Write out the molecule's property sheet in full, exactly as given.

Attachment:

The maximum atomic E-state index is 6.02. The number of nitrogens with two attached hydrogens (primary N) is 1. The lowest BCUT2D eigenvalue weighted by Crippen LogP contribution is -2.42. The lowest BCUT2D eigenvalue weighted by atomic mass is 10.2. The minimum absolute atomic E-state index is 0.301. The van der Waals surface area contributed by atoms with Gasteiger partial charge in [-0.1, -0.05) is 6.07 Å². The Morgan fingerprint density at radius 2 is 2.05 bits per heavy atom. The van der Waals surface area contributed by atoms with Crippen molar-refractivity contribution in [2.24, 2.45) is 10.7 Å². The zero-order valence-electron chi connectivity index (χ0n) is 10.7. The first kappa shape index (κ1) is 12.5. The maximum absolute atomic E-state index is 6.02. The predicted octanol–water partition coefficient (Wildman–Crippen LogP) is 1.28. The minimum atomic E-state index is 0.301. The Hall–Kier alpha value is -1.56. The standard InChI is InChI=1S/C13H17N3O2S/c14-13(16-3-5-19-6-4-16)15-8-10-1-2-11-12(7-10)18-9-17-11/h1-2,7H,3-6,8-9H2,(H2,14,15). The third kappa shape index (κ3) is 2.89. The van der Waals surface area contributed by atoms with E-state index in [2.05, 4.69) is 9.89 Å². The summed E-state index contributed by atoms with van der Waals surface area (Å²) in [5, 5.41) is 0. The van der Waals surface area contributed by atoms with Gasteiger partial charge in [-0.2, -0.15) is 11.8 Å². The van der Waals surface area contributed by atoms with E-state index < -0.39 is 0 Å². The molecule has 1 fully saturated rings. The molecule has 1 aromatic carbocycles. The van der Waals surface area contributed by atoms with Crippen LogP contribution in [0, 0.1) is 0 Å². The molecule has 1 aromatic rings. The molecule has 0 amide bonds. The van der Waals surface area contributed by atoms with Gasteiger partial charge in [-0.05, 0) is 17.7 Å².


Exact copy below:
The maximum atomic E-state index is 6.02. The number of nitrogens with two attached hydrogens (primary N) is 1. The lowest BCUT2D eigenvalue weighted by Crippen LogP contribution is -2.42. The lowest BCUT2D eigenvalue weighted by atomic mass is 10.2. The minimum absolute atomic E-state index is 0.301. The van der Waals surface area contributed by atoms with Gasteiger partial charge in [-0.1, -0.05) is 6.07 Å². The Morgan fingerprint density at radius 2 is 2.05 bits per heavy atom. The van der Waals surface area contributed by atoms with Crippen molar-refractivity contribution in [2.24, 2.45) is 10.7 Å². The zero-order valence-electron chi connectivity index (χ0n) is 10.7. The first kappa shape index (κ1) is 12.5. The maximum absolute atomic E-state index is 6.02. The predicted octanol–water partition coefficient (Wildman–Crippen LogP) is 1.28. The minimum atomic E-state index is 0.301. The Hall–Kier alpha value is -1.56. The standard InChI is InChI=1S/C13H17N3O2S/c14-13(16-3-5-19-6-4-16)15-8-10-1-2-11-12(7-10)18-9-17-11/h1-2,7H,3-6,8-9H2,(H2,14,15). The third kappa shape index (κ3) is 2.89. The van der Waals surface area contributed by atoms with E-state index in [2.05, 4.69) is 9.89 Å². The summed E-state index contributed by atoms with van der Waals surface area (Å²) in [5, 5.41) is 0. The van der Waals surface area contributed by atoms with Gasteiger partial charge in [-0.2, -0.15) is 11.8 Å². The van der Waals surface area contributed by atoms with E-state index < -0.39 is 0 Å². The molecule has 1 fully saturated rings. The molecule has 1 aromatic carbocycles. The van der Waals surface area contributed by atoms with Crippen LogP contribution in [0, 0.1) is 0 Å². The molecule has 1 aromatic rings. The molecule has 0 amide bonds. The van der Waals surface area contributed by atoms with Gasteiger partial charge in [-0.05, 0) is 17.7 Å².